A little more than a year after Hewlett-Packard started to offer its business-critical systems (BCS) with Intel Xeon E7 microprocessors inside, the company reports that it sees some recovery in sales of such machines. While BCS revenues continue to decline, shipments of x86 servers for mission-critical workloads are beginning their healthy growth.
For decades, companies like IBM, HP and other server makers sold its business-critical systems featuring proprietary microprocessors like Intel Itanium, IBM Power, PA-RISC as well as very advanced software, such as IBM AIX, HP NonStop, HP-UX or other Unix operating systems to customers who needed maximum reliability. Such machines were very expensive to buy and to maintain. Eventually, numerous Linux operating systems became considerably more mature and reliable than they were back in the early 2000s, which significantly reduced adoption of Unix and proprietary machines.
As a result of the aforementioned industrial trends as well as slow progress of Intel Corp.’s Itanium processors, sales of HP’s BCS servers started to decline in 2007 – 2009. After it became apparent in 2011 – 2013 that both Intel and HP do not plan to invest a lot in development of Itanium, sales of HP’s business critical systems began to waterfall.
This led HP to introduce its first Intel Xeon E7-powered NonStop X machines for BCS applications in November, 2013, and then to follow with Integrity Superdome X business-critical servers featuring Intel Xeon E7 in December, 2014. The NonStop X machines run NonStopOS, whereas Superdome X supports SUSE Linux Enterprise 11 Service Pack 3, Red Hat Enterprise Linux 6.5, 6.6, and 7.0. While HP still offers servers featuring Itanium and HP-UX, their popularity continues to decline, dragging the company’s revenues down. Fortunately, it looks like HP’s customers are finally beginning to pick the company’s x86 BCS machines.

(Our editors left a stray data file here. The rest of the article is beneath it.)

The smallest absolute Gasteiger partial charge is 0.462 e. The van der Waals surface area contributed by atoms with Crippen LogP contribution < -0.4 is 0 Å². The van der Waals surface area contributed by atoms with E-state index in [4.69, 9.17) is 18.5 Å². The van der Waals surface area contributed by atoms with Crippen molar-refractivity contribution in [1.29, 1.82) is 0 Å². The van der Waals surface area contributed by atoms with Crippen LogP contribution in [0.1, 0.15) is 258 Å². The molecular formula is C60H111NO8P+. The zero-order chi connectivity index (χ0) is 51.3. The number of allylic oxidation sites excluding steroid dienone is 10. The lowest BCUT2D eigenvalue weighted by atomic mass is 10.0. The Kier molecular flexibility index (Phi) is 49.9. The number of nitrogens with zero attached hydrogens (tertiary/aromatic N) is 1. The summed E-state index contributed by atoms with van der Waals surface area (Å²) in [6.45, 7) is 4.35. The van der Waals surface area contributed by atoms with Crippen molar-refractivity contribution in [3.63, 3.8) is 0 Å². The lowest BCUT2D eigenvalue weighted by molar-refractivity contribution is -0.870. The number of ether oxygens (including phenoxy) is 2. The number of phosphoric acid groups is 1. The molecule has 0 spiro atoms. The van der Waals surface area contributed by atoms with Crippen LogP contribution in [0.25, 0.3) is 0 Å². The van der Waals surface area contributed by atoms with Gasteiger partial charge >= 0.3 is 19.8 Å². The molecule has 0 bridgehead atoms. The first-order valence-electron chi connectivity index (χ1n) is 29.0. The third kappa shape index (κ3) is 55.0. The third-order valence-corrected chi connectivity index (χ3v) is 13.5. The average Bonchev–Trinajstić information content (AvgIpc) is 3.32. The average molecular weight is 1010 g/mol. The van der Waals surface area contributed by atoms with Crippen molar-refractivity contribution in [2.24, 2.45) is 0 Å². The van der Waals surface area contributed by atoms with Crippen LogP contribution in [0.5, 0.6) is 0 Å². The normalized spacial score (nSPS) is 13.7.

“We saw improved performance in business-critical systems and our new products are gaining traction with customers,” said Meg Whitman, chief executive officer of HP, during quarterly conference call with investors and financial analysts. “During the quarter, we expanded our server portfolio with HP Integrity Superdome X and HP Integrity Nonstop X. These platforms run our customers’ most demanding mission-critical workloads on x86 architectures, with higher levels of performance, scalability, availability and efficiency.”
According to HP, sales of BCS are still declining (revenue in Q1 FY2015 were down 9% year-over-year to $208 million), but the company claims that it saw some recovery in business-critical systems during the quarter, a good news for Hewlett-Packard.
HP understands that eventually sales of Unix- and Intel Itanium-based servers will drop to zero, but currently does not predict when this is expected to happen. Nonetheless, given the fact that the company now offers both Superdome and NonStop servers featuring x86 processors, sales of Itanium-based systems will unlikely rebound. Still, since Unix systems are used for many years (or even decades sometimes), HP will continue to list IA64 servers for quite a while from now.
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KitGuru Says: Despite of the fact that formally Intel Itanium still exists, its era has ended and it will never come back.